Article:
Here’s How Amazon Will Compensate for Rising Transportation Costs

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Amazon’s (NASDAQ:AMZN) new Prime price hike evidences its current struggle with ever-increasing transportation costs, but according to DC Velocity, the e-commerce giant now has another strategy up its sleeve to revamp its shipping efforts and avoid higher charges. The publication reported last week that Amazon is overhauling its delivery network so it can gain more control over its fulfillment infrastructure. A supply chain consultant, James Tompkins of Tompkins International, said earlier this month that Amazon is in the midst of dividing the nation into three segments based on population size, and from there, it will assign different fleets to serve each sector of its customers. The three segments will include the top 40 markets, which account for half about half the U.S population; the next 60 largest population areas that account for about 17 percent; and the remaining areas, which comprise about one-third.

According to DC Velocity, Amazon’s new distribution revamp will result in a number of new partnerships, as well as a few break-ups. Today, U.S. Postal Service (NYSE:UPS) handles much of Amazon’s current deliveries, but moving forward, Tompkins said it won’t play a big role in the network realignment — nor will FedEx Corp (NYSE:FDX). Rather, the top 40 markets will be served by a private fleet currently in construction by Amazon to supports its online grocery business, Amazon Fresh. A handful of regional parcel delivery carriers will serve the next 60, and the remainder will be served mostly by the UPS.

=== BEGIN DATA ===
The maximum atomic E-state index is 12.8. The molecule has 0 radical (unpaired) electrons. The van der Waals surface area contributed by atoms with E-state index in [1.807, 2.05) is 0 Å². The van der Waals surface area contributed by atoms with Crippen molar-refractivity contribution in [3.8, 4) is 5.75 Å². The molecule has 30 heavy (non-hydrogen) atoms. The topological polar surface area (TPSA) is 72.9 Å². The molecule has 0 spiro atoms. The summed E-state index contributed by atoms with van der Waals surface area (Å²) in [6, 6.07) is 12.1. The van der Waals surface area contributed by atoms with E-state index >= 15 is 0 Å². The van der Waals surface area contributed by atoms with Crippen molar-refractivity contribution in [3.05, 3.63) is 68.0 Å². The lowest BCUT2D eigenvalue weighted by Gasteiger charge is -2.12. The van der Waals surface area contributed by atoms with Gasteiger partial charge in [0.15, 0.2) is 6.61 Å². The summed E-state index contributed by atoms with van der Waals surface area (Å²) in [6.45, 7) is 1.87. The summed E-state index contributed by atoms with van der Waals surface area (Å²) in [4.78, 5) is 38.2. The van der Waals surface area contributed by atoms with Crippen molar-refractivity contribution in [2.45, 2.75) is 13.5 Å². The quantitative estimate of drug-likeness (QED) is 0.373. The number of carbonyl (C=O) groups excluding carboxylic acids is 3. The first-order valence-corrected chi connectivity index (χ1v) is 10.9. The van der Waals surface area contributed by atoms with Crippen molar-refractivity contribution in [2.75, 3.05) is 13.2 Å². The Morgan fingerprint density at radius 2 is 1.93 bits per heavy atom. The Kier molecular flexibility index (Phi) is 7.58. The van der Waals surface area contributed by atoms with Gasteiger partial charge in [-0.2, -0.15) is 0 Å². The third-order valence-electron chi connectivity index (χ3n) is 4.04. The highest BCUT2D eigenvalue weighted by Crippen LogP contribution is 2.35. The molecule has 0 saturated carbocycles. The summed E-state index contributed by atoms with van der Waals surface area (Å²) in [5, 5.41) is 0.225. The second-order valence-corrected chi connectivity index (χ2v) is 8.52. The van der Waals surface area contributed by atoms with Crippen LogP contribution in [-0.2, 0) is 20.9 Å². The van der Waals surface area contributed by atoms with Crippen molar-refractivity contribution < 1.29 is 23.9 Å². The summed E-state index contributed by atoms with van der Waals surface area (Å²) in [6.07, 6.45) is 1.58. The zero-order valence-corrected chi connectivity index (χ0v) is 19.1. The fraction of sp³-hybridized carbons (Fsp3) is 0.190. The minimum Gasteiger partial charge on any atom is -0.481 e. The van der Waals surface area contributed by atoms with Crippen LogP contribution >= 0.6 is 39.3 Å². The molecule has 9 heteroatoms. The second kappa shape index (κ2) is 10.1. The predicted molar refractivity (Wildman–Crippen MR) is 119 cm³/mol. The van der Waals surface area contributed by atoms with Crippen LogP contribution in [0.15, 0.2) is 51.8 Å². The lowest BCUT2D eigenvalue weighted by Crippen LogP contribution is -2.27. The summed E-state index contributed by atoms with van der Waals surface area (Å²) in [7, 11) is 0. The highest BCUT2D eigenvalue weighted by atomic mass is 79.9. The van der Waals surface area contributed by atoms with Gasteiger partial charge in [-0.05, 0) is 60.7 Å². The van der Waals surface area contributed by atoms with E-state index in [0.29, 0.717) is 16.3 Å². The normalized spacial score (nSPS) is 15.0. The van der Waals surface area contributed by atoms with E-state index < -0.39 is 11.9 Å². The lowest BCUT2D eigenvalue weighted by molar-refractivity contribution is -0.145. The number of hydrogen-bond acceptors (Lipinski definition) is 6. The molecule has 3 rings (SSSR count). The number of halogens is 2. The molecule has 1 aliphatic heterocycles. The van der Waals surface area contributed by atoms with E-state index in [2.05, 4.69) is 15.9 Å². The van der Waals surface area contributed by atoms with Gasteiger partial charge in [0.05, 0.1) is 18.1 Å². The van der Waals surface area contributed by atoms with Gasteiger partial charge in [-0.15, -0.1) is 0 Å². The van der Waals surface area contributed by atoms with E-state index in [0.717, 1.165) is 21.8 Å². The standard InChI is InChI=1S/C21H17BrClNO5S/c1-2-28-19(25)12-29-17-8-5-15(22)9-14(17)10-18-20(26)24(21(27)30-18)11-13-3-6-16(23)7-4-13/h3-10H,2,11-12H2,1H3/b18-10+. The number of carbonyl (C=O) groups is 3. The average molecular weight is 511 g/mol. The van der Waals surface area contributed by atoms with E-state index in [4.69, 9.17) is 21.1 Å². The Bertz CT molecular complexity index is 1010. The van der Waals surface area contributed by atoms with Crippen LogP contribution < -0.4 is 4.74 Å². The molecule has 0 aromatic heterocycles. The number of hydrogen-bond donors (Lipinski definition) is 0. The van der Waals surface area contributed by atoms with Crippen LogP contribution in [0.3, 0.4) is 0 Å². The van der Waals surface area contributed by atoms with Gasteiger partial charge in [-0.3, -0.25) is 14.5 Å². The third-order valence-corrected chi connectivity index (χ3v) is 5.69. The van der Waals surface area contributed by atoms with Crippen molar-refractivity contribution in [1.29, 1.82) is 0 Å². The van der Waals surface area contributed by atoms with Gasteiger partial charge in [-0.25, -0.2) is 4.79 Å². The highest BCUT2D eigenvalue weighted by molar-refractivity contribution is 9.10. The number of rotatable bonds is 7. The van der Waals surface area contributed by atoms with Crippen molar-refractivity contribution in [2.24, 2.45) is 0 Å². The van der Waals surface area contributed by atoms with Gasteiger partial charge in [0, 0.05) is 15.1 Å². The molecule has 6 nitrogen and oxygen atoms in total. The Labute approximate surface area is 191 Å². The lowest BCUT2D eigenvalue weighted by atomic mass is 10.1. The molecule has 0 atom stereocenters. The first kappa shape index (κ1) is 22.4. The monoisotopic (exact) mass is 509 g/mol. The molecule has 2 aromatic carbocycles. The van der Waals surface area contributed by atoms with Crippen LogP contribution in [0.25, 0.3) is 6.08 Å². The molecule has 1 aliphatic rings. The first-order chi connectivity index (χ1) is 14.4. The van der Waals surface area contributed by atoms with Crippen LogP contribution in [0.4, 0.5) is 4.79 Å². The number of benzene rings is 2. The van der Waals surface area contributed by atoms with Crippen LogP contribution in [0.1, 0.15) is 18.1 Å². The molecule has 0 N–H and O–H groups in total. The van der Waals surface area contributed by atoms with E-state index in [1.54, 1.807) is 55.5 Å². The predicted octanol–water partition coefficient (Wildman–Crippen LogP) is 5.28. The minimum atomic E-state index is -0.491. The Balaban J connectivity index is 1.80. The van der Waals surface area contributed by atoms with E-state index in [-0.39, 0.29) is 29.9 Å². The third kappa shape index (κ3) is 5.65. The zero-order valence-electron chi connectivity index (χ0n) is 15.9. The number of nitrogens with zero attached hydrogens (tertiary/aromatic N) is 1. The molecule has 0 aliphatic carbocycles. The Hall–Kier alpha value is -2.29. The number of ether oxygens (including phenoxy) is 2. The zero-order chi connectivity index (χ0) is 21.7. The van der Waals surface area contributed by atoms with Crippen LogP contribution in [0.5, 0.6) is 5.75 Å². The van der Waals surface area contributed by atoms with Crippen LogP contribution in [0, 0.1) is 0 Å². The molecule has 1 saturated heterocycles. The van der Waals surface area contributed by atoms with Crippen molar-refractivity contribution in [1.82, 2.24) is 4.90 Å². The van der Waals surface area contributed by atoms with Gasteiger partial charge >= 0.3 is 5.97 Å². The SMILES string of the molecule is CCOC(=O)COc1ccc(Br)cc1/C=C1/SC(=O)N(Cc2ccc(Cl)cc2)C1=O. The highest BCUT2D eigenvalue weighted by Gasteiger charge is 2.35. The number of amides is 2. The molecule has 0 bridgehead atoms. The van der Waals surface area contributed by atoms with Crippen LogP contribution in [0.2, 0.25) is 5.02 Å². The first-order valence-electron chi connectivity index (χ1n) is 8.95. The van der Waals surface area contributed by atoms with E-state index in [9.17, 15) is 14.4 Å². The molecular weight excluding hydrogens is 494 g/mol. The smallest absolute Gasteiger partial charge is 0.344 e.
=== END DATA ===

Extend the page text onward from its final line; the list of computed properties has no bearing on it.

It is still unclear how soon Amazon plans to realize its new plans, but Tompkins said last week, via DC Velocity, “They are moving very quickly.” He explained that orders will soon be routed through the Seattle-based company’s 55 fulfillment centers, and as always, deliveries will be made the same day, the next day, or in two days at most. That’s why providers like FedEx and UPS are no longer as appealing to Amazon — they’re too slow for its business. Instead of relying on them for deliveries, the company will make sure that its inventory is sufficiently stocked at all of its fulfillment centers, and then it will rely largely on private fleets to execute the distributions.

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